FTX, a cryptocurrency exchange headquartered in the Bahamas, announced on Friday that it has received a full regulatory approval to operate its exchange and clearing house in Dubai, a city and emirate in the United Arab Emirates (UAE).
With the approval, the Bahamas-based company said it will begin offering regulated crypto derivatives products and trading services to institutional investors in Dubai as well as operating a nonfungible token marketplace and providing custodial services to retail users in the UAE.
Balsam Danhach, head of FTX Middle East and North Africa, talked about the development and said: “Our license expands to retail customers as well, however, it will be a gradual scale up to ensure that we approach the retail market within the guidelines set by the Virtual Assets Regulatory Authority (Dubai’s sector regulator).”
The exchange stated that the services would be provided by FTX Exchange FZE, a subsidiary of FTX’s division for Europe and the Middle East.
In March this year, FTX obtained a partial license in Dubai, in which it mentioned it would develop a regional headquarter in the city.
Danhach did not say whether FTX plans to expand and get licenses in other Gulf (Arabian) countries in the Middle East region.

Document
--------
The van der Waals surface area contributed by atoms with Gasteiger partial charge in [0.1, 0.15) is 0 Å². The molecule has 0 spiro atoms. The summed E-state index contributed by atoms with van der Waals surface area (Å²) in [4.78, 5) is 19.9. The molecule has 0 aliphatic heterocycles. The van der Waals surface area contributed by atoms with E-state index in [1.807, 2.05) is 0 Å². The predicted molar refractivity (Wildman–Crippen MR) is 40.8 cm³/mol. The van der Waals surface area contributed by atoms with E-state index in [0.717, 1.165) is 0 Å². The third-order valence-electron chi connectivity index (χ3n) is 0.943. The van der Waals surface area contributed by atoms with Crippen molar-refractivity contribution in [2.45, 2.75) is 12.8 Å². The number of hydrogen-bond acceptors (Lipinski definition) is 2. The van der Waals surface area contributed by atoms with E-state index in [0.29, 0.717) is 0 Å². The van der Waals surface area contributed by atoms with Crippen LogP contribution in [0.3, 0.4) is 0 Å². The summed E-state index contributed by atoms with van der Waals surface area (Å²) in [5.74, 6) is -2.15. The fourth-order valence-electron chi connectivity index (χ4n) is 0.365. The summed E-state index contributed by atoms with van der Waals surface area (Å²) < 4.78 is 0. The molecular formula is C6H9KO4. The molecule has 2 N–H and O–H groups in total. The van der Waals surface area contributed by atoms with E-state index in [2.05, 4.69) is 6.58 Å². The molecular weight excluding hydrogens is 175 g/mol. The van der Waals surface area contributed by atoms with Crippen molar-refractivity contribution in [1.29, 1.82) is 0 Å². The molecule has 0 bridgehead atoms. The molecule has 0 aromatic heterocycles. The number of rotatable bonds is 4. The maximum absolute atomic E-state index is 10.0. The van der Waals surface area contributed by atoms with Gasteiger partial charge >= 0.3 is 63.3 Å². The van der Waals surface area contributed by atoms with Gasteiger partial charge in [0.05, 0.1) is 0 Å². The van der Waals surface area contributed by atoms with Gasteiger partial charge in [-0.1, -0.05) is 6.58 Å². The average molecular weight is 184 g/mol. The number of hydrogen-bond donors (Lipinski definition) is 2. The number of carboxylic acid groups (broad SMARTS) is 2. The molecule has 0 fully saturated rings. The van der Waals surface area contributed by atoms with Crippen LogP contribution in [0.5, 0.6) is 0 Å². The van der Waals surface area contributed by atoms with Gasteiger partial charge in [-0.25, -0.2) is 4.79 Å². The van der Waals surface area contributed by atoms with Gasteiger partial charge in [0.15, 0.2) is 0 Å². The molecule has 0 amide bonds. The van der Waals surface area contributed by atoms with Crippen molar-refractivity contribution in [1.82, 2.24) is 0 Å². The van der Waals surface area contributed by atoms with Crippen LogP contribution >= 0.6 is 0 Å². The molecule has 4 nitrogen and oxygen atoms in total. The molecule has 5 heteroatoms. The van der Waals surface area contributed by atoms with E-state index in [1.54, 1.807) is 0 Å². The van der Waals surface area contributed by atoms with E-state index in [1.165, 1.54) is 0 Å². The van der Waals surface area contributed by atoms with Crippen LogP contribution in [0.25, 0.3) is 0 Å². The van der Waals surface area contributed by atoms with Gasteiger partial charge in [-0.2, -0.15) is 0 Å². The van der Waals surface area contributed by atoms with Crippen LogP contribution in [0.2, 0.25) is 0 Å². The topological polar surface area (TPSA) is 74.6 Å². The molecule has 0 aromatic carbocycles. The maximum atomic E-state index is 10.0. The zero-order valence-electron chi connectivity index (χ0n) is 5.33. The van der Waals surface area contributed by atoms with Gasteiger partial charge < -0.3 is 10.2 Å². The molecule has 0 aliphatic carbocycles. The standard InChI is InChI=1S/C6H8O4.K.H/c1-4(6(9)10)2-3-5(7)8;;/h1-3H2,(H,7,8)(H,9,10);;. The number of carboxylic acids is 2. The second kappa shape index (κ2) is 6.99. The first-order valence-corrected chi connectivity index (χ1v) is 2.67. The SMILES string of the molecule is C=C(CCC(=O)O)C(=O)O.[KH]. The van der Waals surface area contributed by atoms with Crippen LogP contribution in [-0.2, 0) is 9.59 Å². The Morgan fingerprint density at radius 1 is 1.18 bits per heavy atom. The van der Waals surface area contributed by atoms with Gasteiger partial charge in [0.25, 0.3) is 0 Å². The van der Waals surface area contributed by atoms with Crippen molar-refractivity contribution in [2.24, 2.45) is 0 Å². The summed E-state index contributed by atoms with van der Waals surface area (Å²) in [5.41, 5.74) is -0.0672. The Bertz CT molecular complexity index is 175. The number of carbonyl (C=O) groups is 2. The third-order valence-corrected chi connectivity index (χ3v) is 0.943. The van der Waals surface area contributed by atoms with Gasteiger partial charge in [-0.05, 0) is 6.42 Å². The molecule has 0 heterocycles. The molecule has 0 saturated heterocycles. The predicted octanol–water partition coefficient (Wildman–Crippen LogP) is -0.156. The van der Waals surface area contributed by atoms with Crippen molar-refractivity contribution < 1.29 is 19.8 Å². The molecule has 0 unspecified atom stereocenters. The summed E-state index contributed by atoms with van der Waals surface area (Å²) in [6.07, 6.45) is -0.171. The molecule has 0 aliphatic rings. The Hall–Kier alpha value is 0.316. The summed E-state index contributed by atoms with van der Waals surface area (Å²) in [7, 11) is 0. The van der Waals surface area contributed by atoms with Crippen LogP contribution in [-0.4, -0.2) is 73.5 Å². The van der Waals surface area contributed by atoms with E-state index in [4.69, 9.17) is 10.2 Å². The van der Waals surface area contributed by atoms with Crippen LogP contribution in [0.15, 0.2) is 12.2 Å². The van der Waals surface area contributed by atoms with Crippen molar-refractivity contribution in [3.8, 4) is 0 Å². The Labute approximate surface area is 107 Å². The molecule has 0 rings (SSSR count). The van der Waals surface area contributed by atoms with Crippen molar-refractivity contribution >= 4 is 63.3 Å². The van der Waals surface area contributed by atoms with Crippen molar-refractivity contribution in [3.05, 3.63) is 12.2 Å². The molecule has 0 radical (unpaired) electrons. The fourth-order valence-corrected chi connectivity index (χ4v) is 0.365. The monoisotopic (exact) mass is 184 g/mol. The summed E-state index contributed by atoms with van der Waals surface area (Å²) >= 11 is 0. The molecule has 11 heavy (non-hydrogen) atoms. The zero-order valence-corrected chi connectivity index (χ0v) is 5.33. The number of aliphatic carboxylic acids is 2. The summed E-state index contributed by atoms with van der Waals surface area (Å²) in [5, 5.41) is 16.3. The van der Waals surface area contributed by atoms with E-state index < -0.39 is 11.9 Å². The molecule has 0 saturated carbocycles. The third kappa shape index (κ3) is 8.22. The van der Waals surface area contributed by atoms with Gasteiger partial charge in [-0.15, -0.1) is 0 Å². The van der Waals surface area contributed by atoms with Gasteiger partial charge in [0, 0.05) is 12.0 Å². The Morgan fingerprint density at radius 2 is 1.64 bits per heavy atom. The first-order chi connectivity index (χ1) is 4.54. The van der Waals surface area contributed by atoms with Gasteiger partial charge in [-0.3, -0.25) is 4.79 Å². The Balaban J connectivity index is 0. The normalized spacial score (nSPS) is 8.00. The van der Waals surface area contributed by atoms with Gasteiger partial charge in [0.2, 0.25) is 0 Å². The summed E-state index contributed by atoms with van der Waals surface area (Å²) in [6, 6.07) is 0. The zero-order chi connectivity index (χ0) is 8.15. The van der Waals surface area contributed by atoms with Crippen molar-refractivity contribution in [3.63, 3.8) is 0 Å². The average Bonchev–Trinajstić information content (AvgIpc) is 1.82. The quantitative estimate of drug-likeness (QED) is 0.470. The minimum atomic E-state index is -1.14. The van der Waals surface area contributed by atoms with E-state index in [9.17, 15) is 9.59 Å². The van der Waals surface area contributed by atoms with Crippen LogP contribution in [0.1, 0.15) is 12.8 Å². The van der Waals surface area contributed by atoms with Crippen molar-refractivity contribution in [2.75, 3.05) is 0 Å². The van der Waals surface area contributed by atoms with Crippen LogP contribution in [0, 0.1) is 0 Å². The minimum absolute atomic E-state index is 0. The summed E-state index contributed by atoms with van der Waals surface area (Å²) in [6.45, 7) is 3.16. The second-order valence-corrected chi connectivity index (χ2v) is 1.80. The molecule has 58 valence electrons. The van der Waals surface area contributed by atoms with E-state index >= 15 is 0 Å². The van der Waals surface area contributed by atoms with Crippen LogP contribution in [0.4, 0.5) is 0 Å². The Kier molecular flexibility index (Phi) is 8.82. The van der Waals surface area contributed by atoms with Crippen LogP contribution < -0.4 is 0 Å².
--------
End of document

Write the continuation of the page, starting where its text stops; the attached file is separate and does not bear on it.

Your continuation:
UAE Becoming A Regional Destination
The development by FTX happens when an increasing number of crypto firms are expanding their footprints in Dubai.
On 11th March, Dubai introduced virtual assets license (VAL) for crypto-businesses. The VAL Law led to the establishment of the Dubai Virtual Assets Regulatory Authority (VARA), which is responsible for supervising the legal framework for businesses related to digital assets, including crypto assets, virtual assets, and non-fungible tokens (NFT).
VAL and VARA are milestones, and reflect Dubai’s vision to become one of the jurisdictions of choice for groups, investors, and entrepreneurs in crypto-businesses and blockchain technology.
As a result, many crypto firms have been rushing to establish their shops in Dubai after the city began to offer virtual asset licenses, making the Gulf state the latest jurisdiction seeking to become a hub for the global crypto industry.
In late March, exchange Bybit announced plans to relocate its global headquarters from Singapore to Dubai after it obtained an in-principle approval to operate a range of digital asset businesses in the city. That happened the same day that Crypto.com said it would create a regional hub office there.
The two exchanges joined major industry players FTX and Binance in establishing a foothold in the city.
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